76. 76. API side: decode the token # try to decode it and confirm valid sig, # and valid iat and exp claims my( $header, $payload ); try { ( $header, $payload ) = decode_jwt( token => $token , decode_header => 1 , accepted_alg => 'RS512' , verify_iat => 1 , verify_exp => 1 ); }; # no catch block, just drop the error, we're out of here in that case status_401 unless $header and $payload; JWTs WIYL! - OpenWest 2017 – @genehack 76
  77. 77. API side: decode the token — Key in header wrong? FAILS — Not right algorithm? FAILS — Doesn't have iat and exp? FAILS ALL that validation is happening inside the library, so I don't have to worry about it. — Me? WINS JWTs WIYL! - OpenWest 2017 – @genehack 77
  78. 78. API side: more checks — We specify in the API docs that tokens can only be valid for one hour — Have to check that ourselves — Also need to make sure this isn't some random RSA keypair — Need to make sure we know this public key JWTs WIYL! - OpenWest 2017 – @genehack 78
  79. 79. our api has a rule that the token can't have an expires time more than 1 hour into the future. we also need to make sure the public key fingerprint is on the allowed list one weakness with this scheme is, if a valid token leaks, that allows access to the API until it expires -- so make sure you chose an allowable access window based on an evaluation of that potential impact API side: more validation # check that expiration time is less than one hour status_401 unless $payload->{exp} - $payload->{iat} < 3600; # check that the included public key is on the whitelist my $pk = Crypt::PK::RSA->new; $pk->import_key($header->{jwk}); my $thumbprint = $pk->export_key_jwk_thumbprint; status_401 unless config->{whitelist}{$thumbprint}; JWTs WIYL! - OpenWest 2017 – @genehack 79
  80. 80. API side: THAT'S ALL FOLKS # if we get here, we're all good! — We know the public key in the header by its fingerprint, — so we know the private key was used to sign the JWT — (or it wouldn't validate) — and therefore the JWT is from the private key holder — (who is, by definition, authorized!) JWTs WIYL! - OpenWest 2017 – @genehack 80
  81. 81. IMPORTANT NOTE! This does, of course, depend on the client keeping the private key actually private …but revocation is as simple as removing the fingerprint from the whitelist. JWTs WIYL! - OpenWest 2017 – @genehack 81
  82. 82. More advanced usage — Encrypted payloads (JWE) — Nested JWT See those RFCs! JWTs WIYL! - OpenWest 2017 – @genehack 82
  83. 83. this is sammy's friend pepper. he's a chinese crested, widely acknowledged as the ugliest dog breed ever, sometimes called "oh gawd what's wrong with that dog?!" i would be remiss if i didn't also mention that some folks really don't like JWTs in fact, it's not hard to find articles with titles like "don't ever use jwts never ever" or "jwts will ruin your life" objections seem to fall into one of two categories: first, the RFCs originally had a fairly significant bug. <explain 'none' algorithm bug>. in general, you want to use a library that allows you to specify that tokens have to use a particular algorithm. i would suggest a best practice here is to use a facade pattern wrapper around your JWT library so that secret handling, algoritm choice, etc., are consolidated to a single location and not left up to individual coders. (this advice isn't specific to JWT, of course) the second objection is that the spec in general is too flexible and has too many options. as a perl programmer, this is not an argument that makes a lot of headway with me. JWT backlash JWTs WIYL! - OpenWest 2017 – @genehack 83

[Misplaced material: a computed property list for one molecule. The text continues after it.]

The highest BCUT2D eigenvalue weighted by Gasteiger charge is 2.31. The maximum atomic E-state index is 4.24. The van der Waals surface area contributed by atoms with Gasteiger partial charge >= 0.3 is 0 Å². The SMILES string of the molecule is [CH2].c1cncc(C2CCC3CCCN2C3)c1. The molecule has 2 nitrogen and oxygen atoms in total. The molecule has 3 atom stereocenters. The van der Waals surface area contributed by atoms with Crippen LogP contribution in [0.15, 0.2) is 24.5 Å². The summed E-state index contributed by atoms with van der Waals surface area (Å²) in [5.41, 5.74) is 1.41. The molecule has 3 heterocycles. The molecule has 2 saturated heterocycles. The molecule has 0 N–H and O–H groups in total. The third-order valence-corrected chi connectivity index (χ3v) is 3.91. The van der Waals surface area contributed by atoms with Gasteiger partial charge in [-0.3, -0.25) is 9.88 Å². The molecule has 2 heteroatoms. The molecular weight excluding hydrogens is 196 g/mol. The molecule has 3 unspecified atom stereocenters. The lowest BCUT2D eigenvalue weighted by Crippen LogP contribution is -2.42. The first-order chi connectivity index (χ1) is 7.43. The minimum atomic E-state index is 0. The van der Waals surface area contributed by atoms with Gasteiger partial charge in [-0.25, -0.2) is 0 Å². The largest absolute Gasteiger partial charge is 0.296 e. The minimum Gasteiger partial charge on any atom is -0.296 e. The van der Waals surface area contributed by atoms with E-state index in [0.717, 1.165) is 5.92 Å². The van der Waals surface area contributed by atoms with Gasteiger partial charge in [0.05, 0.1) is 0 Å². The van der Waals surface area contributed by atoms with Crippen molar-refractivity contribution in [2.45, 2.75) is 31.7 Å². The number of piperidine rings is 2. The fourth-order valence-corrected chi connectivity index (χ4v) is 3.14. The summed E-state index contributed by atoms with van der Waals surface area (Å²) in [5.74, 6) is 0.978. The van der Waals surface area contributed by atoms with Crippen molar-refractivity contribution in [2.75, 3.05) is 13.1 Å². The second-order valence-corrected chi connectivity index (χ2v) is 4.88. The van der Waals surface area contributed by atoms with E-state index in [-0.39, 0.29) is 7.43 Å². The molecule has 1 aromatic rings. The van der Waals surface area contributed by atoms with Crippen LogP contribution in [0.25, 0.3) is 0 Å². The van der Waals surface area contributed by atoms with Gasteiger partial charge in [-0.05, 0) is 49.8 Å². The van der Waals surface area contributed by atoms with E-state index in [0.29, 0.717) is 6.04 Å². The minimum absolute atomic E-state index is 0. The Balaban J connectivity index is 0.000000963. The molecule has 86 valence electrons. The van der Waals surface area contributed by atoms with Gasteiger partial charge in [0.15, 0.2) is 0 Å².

84. 84. Conclusions — JWTs solve some really common problems. — JWTs solve them in a pretty elegant way. — This is really pretty damn cool. JWTs WIYL! - OpenWest 2017 – @genehack 84
  85. 85. Conclusions — JWTs solve some really common problems. — JWTs solve them in a pretty elegant way. — This is really pretty damn cool!!! — You should think about using JWTs. JWTs WIYL! - OpenWest 2017 – @genehack 85
  86. 86. Thanks! — JWT.io / auth0.com folks — OpenWest organizers — YOU! JWTs WIYL! - OpenWest 2017 – @genehack 86
  87. 87. JWTs WIYL! - OpenWest 2017 – @genehack 87
  88. 88. Questions? JWTs WIYL! - OpenWest 2017 – @genehack 88